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Obesity, ethnicity and risk of critical care, mechanical ventilation and mortality in patients admitted to hospital with COVID-19: Analysis of the ISARIC CCP-UK cohort.

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posted on 2022-08-30, 09:26 authored by Thomas Yates, Francesco Zaccardi, Nazrul Islam, Cameron Razieh, Clare L. Gillies, Claire A. Lawson, Yogini Chudasama, Alex Rowlands, Melanie J. Davies, Annemarie B. Docherty, Peter J.M. Openshaw, J. Kenneth Baillie, Malcolm G. Semple, ISARIC4C investigators, Kamlesh Khunti

Objective: The  aim  of  this  study  was  to  investigate  the  asso-ciation  of  obesity  with  in-  hospital  coronavirus  disease  2019  (COVID- 19) outcomes in different ethnic groups.Methods: Patients  admitted  to  hospital  with  COVID-  19  in  the  United  Kingdom  through  the  Clinical  Characterisation  Protocol  UK  (CCP-  UK)  developed  by  the  International  Severe  Acute  Respiratory and emerging Infections Consortium (ISARIC) were included  from  February  6  to  October  12,  2020.  Ethnicity  was  classified as White, South Asian, Black, and other minority eth-nic groups. Outcomes were admission to critical care, mechani-cal  ventilation,  and  in-  hospital  mortality,  adjusted  for  age,  sex,  and chronic diseases.Results: Of  the  participants  included,  54,254  (age  =  76  years;  45.0%  women)  were  White,  3,728  (57  years;  41.1%  women)  were South Asian, 2,523 (58 years; 44.9% women) were Black, and  5,427  (61  years;  40.8%  women)  were  other  ethnicities.  Obesity was associated with all outcomes in all ethnic groups, with associations strongest for black ethnicities. When stratified by ethnicity and obesity status, the odds ratios for admission to critical care, mechanical ventilation, and mortality in black eth-nicities with obesity were 3.91 (3.13- 4.88), 5.03 (3.94- 6.63), and 1.93  (1.49-  2.51),  respectively,  compared  with  White  ethnicities  without obesity.Conclusions: Obesity  was  associated  with  an  elevated  risk  of  in- hospital COVID- 19 outcomes in all ethnic groups, with asso-ciations strongest in Black ethnicities.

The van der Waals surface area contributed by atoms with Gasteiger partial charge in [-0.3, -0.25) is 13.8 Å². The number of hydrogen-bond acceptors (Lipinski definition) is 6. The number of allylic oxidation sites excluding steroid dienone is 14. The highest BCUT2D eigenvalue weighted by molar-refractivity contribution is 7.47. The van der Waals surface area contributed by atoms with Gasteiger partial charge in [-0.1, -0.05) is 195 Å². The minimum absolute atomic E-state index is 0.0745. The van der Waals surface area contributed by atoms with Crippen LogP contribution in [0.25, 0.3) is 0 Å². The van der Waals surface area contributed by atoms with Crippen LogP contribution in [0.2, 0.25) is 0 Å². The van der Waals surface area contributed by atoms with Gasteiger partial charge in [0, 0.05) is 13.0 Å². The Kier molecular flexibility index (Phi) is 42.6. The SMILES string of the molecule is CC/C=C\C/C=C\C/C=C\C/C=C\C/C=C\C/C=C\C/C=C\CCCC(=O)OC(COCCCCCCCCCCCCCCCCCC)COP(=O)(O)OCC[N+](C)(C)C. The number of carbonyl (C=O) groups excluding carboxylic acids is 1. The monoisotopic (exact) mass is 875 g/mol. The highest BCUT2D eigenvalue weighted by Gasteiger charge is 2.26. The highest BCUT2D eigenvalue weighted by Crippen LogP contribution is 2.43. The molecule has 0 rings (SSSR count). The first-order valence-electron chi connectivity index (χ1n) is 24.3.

Funding

This work was supported by the National Institute for Health Research (NIHR) Leicester Biomedical Research Centre (BRC), NIHR Applied Research Collaboration East Midlands (ARC EM), and a grant from the UK Research and Innovation - Department of Health and Social Care (UKRI- DHSC) COVID- 19 Rapid Response Rolling Call (MR/V020536/1 to TY); NIHR (award CO- CIN- 01 to MGS); the Medical Research Council (MRC; grant MC_PC_19059 to MGS); and by the NIHR Health Protection Research Unit (HPRU) in Emerging and Zoonotic Infections at University of Liverpool. The funder/sponsor had no role in the design and conduct of the study; collection, management, analysis, and interpretation of the data; preparation, review, or approval of the manuscript; and decision to submit the manuscript for publication.

History

Citation

Obesity (2021) 29, 1223-1230

Author affiliation

Diabetes Research Centre

Version

  • VoR (Version of Record)

Published in

Obesity

Publisher

Wiley

issn

1930-7381

eissn

1930-739X

Acceptance date

2021-03-17

Copyright date

2021

Available date

2022-08-30

Spatial coverage

United States

Language

eng

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